Beverely Elliott hadn’t planned on building a museum in her retirement.

But it can be hard to say no to a 7-year-old grandson who thinks you’re invincible. The idea surfaced when her grandson, Jody, was assigned a report for school during Black History Month.

“Where is the museum I can go to here in Tucson to learn about African American people who lived around here?” he asked.

The offerings were limited. And since he knew she served on an advisory board for an African American Cultural Historical Museum in Washtenaw County, Michigan, he insisted a change was in order.  “You’ve got to do something about this,” he pressed. And then he added, “I’ll help you.”

So she started consulting mentors and experts.

And she sat with some of the challenging things she knew and learned about the undertaking. It takes years to build and establish a museum. Museums were shuttering in the pandemic, straining under building, maintenance, security, insurance and other costs as visitation dropped.

But she also sat with the weight of not doing it. “The African American community here is not large, the way it is in some communities. So many of our stories are in oral histories with families, or packed away in boxes in the garage or the back of the closet. Or they’re tossed because there’s no one to pass it along to. It’s too heartbreaking to think of these stories being lost.”

Beverely knew she needed to discuss the plan with her husband, Bob Elliott, an accountant, Arizona basketball legend and longtime board member for TEP’s parent company, UNS Energy. After a family conversation over dinner on April 15, 2021, they agreed to move forward, with Beverely serving as executive director.

“I couldn’t help but think about all of the people who have passed away and we didn’t have a way to capture their contributions,” Bob said. “In life, you can’t change the past. You have to think about the present and plan for the future, which is why this will be such a powerful educational resource for the community and for students. As time moves on, and all of us move on, the museum will still be here.”

Although the museum lives virtually on a robust website right now, a physical site for the museum emerged from discussions with leaders at the University of Arizona. They agreed that the museum would be housed on campus.

With supply chain interruptions, the team is working toward a fall opening, with three permanent exhibits. One will focus on quilts and their importance in the lives of African Americans. A second will share information about the Crown Act, designed to protect against discrimination of natural and cultural hairstyles, and accompanied by a simple display of different hairstyles. A third exhibit will focus on the Buffalo Soldiers and their service to the country and the region. All three of will have a curriculum component for students.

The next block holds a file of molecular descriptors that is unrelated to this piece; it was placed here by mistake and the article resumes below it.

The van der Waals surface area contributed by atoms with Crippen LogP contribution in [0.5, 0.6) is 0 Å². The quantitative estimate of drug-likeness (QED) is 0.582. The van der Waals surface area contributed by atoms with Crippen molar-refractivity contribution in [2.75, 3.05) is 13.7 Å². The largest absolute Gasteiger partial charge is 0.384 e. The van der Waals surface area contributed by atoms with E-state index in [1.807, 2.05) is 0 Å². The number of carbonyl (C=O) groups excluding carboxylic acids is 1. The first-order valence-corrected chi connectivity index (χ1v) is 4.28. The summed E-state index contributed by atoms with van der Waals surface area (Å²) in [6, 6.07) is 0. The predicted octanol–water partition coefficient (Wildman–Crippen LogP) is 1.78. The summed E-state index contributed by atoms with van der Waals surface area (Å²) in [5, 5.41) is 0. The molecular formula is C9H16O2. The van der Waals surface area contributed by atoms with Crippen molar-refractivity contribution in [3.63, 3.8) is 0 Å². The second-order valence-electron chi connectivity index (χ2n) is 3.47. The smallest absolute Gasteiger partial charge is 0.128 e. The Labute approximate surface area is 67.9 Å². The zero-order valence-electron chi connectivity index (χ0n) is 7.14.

In addition to working with students at the University of Arizona studying Africana Studies and Digital Humanities, the Museum has established partnerships with Tucson Unified School Districts/ African American Student Services Department, as well as the Sunnyside School District and is collaborating with leaders from the City of Tucson.

The Museum has also received a $10,000 “Learning Journey” grant from the African American Legacy Fund, held at the Community Foundation for Southern Arizona, to assist with technology needs and activities for students who visit the museum.

Beverely has been enjoying the discoveries she’s making. She’s learning about how citrus and cotton crops affected the migration of African Americans between Tucson and Phoenix. She learned more about the history of Quincie Douglas, the community advocate who worked to bring neighborhood centers, sidewalks, street lights, and food programs to disadvantaged areas of Tucson and helped spearhead a forerunner to Sun Van transportation service. She learned more about Elgie Batteau, who is considered the first African American student to graduate with a master’s degree from the University of Arizona and who taught in the 1930s at Dunbar School, then a segregated school for African American students.

“There’s so much history here. Some of it is tragic and hurtful by its very nature. But it’s also inspiring because these people were so strong. They didn’t have the term social justice like we do today. What they did back then was stand up for their rights as human beings,” she said.

Tucson Electric Power will be contributing $5,000 to the effort, which will help fund some of the interactive and innovative programming.

“Museums serve as our collective memory so we never forget our stories, or the complex ways our history connects us to the present,” said Wendy Erica Werden, TEP’s Manager of Community Philanthropy and Investment. “The work that the museum founders and advocates are doing is incredibly important to capture the strength that’s in the story of African Americans and their contributions in building our community and our country.”

The museum will feature a hologram welcome. QR codes on the exhibits will lead to deeper discovery. Automated, mobile touchscreen devices will guide students about ways they might research their ancestry and access oral histories. Beverely jokes that as a retiree, she’s moving into a whole new realm of communication strategies.

How does she hope people will approach the museum?

“I want them to come away saying, ‘I didn’t know that,’ because it means they learned something. I want them to emotionally connect with some of these stories and share their own. I want everyone to participate. And I want them to appreciate that the story of African American culture and heritage is the story of American culture and heritage.”

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